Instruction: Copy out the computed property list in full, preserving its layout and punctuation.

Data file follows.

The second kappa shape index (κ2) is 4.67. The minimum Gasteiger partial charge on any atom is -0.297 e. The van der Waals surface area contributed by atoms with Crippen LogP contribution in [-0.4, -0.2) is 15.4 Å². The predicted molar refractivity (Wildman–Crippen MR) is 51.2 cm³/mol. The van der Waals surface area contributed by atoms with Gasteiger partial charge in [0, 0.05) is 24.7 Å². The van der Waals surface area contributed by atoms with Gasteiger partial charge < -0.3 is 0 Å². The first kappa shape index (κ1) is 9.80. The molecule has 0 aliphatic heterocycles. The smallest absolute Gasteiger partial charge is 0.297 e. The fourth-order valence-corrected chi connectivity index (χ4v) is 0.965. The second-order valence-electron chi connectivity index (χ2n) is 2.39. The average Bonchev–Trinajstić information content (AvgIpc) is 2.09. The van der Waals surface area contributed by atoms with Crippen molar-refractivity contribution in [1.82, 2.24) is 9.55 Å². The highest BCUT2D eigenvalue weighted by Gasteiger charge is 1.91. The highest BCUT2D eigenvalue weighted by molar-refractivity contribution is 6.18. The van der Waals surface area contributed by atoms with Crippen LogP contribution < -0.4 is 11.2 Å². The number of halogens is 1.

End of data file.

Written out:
The second kappa shape index (κ2) is 4.67. The minimum Gasteiger partial charge on any atom is -0.297 e. The van der Waals surface area contributed by atoms with Crippen LogP contribution in [-0.4, -0.2) is 15.4 Å². The predicted molar refractivity (Wildman–Crippen MR) is 51.2 cm³/mol. The van der Waals surface area contributed by atoms with Gasteiger partial charge in [0, 0.05) is 24.7 Å². The van der Waals surface area contributed by atoms with Gasteiger partial charge < -0.3 is 0 Å². The first kappa shape index (κ1) is 9.80. The molecule has 0 aliphatic heterocycles. The smallest absolute Gasteiger partial charge is 0.297 e. The fourth-order valence-corrected chi connectivity index (χ4v) is 0.965. The second-order valence-electron chi connectivity index (χ2n) is 2.39. The average Bonchev–Trinajstić information content (AvgIpc) is 2.09. The van der Waals surface area contributed by atoms with Crippen molar-refractivity contribution in [1.82, 2.24) is 9.55 Å². The highest BCUT2D eigenvalue weighted by Gasteiger charge is 1.91. The highest BCUT2D eigenvalue weighted by molar-refractivity contribution is 6.18. The van der Waals surface area contributed by atoms with Crippen LogP contribution < -0.4 is 11.2 Å². The number of halogens is 1.